N.J. Constitutional Convention: Vol. 4, Page 284

Tuesday, July 8, 1947 (Morning session)

inclined to the opinion that the provision of the 1944 proposal, which limited your right in the top court to capital cases, cases where constitutionality was an issue, cases where there was a dissent in the lower court, or cases which the lower court or the top court itself certified as being willing to entertain, is a proper restriction. Our present system of appeals makes only for delay.

On the question of appeal, I think that every final judgment should be reviewable. That is, every final judgment in a trial court should be reviewable and have at least one appeal before at least three judges. There should be an Appellate Division or a lower court of appeal beneath the top court. Personally, I would favor an Appellate Division, two or three, whatever may be necessary. I would think that the constitutional provision ought to be broad enough to permit the Court of Appeals, or the Chief Justice thereof, to set up the Appellate Division, and to designate these judges from the trial courts who would comprise the Appellate Division. And, as I said before, every final judgment from a trial court should be entitled to at least one appeal.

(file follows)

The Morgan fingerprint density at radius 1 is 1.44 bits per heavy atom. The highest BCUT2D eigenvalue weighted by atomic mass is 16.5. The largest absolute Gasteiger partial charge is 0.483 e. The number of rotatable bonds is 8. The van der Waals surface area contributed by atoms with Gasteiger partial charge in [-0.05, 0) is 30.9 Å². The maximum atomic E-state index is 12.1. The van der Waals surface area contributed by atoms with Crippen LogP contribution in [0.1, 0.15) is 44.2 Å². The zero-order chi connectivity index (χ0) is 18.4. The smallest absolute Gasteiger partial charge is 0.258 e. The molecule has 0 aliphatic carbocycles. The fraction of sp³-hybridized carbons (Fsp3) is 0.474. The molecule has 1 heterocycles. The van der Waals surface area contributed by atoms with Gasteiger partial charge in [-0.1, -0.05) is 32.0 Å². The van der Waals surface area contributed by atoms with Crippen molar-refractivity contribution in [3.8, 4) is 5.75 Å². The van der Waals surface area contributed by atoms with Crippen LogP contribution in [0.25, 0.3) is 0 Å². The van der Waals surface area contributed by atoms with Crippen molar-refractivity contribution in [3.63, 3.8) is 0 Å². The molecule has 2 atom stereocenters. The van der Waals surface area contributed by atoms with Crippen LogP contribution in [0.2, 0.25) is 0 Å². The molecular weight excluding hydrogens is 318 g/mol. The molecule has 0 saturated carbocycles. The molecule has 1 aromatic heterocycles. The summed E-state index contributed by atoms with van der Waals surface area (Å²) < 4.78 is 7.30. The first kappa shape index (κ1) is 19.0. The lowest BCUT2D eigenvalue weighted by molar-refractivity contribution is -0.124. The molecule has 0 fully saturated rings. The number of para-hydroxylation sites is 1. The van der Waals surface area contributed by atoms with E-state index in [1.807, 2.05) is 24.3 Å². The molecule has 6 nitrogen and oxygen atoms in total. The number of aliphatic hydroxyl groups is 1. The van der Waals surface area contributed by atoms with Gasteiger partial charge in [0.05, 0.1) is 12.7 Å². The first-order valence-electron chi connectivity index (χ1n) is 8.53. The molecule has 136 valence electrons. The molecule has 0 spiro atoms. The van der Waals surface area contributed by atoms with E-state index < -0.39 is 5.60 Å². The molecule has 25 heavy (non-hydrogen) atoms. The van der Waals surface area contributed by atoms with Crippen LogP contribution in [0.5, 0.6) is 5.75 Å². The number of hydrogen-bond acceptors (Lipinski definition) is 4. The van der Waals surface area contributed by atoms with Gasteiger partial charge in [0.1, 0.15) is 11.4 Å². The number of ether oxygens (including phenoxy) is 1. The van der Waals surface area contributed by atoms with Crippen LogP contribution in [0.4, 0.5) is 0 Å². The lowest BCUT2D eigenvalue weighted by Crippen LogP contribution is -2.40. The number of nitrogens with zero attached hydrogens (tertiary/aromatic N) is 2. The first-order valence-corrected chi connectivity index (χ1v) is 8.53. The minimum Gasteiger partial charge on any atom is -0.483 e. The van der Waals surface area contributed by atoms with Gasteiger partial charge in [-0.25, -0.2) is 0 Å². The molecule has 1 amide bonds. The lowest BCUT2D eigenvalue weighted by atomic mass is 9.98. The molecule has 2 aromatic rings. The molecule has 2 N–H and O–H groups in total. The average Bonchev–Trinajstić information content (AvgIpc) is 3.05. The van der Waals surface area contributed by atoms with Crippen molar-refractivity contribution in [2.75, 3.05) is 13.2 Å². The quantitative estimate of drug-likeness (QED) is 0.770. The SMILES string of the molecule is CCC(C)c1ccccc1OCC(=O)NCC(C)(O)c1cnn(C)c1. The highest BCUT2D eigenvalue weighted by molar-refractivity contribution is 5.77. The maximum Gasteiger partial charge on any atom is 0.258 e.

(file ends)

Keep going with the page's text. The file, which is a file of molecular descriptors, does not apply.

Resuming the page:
The appellate court, or the top court, should be vested with very broad rule-making powers in order to regulate appeals, particularly in appeals in matters other than those which arise as the result of a trial before a judge in the trial court. One of the things that I have particularly in mind is the matter of appeals on questions of extradition in criminal cases. As those of you on the Committee who are members of the bar well know, a defendant is indicted in a foreign state and arrested in New Jersey, an application is made by the Governor of New York State, we'll say, where the indictment is, to the Governor of New Jersey, to extradite the defendant. The Governor of New Jersey signs the extradition warrant, and then a proceeding is started in one court after another which can result in interminable delay. I have in mind a case right now where the Governor of New Jersey signed a warrant of extradition to send a man to Michigan, who was under indictment there, in June of 1944, and in April of 1947 the Court of Errors and Appeals of this State decided that he should go. In the meantime, 17 judges had passed upon that case, and not a single one of the 17 judges found any merit in the defendant's contention that he shouldn't go. So, the issue being limited very narrowly anyhow, nearly three years elapsed between the time that the Governor of New Jersey ordered the extradition until the State of Michigan was finally able to bring that man back to trial. I don't know what the situation was out in Michigan in the meantime, but I can very well believe that there wasn't anything left to try. That's usually the situation, in criminal cases.

I think the same broad powers should be given to the Court of Appeals in reference to the matter of reviewing indictments on

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